Annual Budget The annual institutional budget has as its objective a distribution of available funds designed to further in an equitable and orderly manner the educational program of the year. Its preparation requires an examination of past expenditures, revision in the light of the program for the new year, and usually some redistribution between departments to conform with the relative tasks to be performed by them. A proper administration of the budget which has as its basic principle that no obligations may be incurred against institutional funds without prior administrative authority renders unlikely the closing of the year with a deficit. Too many budgets are painstakingly prepared, only to be forgotten soon after the beginning of the year. A budget prepared but not carefully followed might almost as well have not been prepared.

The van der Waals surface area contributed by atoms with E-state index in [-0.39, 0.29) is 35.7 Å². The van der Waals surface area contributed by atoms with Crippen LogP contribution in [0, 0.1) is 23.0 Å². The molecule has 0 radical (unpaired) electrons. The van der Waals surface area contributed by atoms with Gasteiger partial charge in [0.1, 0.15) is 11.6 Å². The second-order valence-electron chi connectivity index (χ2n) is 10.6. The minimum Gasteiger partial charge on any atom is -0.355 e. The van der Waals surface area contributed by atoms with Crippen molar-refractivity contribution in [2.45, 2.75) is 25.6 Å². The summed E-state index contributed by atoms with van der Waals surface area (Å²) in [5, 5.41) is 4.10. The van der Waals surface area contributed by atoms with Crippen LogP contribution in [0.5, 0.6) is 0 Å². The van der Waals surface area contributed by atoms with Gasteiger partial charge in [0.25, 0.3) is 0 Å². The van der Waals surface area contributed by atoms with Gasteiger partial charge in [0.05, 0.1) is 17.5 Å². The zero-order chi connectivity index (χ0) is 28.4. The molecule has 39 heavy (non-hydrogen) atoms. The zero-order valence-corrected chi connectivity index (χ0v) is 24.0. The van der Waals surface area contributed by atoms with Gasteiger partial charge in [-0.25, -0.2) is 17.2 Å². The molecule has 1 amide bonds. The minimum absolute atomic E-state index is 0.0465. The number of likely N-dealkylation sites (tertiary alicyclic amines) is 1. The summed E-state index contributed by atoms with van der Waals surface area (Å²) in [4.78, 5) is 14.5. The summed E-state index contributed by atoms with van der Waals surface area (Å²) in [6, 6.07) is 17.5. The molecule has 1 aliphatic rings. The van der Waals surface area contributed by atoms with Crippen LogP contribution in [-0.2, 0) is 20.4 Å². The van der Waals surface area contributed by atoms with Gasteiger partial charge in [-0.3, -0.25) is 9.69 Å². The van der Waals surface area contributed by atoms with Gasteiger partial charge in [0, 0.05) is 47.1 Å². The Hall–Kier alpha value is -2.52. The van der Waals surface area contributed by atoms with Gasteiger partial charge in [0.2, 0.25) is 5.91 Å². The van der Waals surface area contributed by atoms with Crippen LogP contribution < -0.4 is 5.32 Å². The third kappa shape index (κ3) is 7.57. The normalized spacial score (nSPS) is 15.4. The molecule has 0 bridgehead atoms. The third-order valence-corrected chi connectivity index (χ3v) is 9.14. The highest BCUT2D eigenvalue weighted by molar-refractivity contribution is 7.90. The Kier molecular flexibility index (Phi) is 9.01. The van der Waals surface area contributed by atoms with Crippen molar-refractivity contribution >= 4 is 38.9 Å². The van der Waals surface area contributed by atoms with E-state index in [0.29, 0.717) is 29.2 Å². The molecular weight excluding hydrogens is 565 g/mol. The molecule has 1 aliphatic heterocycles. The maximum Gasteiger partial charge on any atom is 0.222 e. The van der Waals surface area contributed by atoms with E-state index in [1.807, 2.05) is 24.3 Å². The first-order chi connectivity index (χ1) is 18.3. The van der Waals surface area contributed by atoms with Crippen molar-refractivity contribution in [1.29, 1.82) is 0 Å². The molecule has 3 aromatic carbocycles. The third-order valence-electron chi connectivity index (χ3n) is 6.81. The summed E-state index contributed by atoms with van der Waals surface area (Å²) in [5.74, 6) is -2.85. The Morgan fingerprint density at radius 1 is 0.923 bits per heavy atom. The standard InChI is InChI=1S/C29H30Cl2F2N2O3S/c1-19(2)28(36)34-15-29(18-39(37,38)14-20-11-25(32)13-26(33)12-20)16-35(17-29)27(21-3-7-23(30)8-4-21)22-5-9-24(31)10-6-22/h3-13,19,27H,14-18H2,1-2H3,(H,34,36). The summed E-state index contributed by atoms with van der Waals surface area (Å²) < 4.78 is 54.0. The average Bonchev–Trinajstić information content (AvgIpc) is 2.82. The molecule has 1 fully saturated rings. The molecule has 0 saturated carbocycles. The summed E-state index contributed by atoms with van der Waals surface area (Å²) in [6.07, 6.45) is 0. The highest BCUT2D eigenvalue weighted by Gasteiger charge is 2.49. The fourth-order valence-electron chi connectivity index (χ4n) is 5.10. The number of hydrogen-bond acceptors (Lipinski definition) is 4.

If satisfactory results are to be expected the budget must include all activities the funds of which are handled through institutional channels. In other words, it is not sufficient to budget merely the academic activities or that part which is paid from State or Federal funds. All funds, including service enterprises and trust funds, should appear in the financial program. The governing board and the institutional administration should have a comprehensive program for every phase of activity to be undertaken. Much valuable time must be devoted to the preparation of the budget, but time thus spent is well utilized if the work is thoroughly done.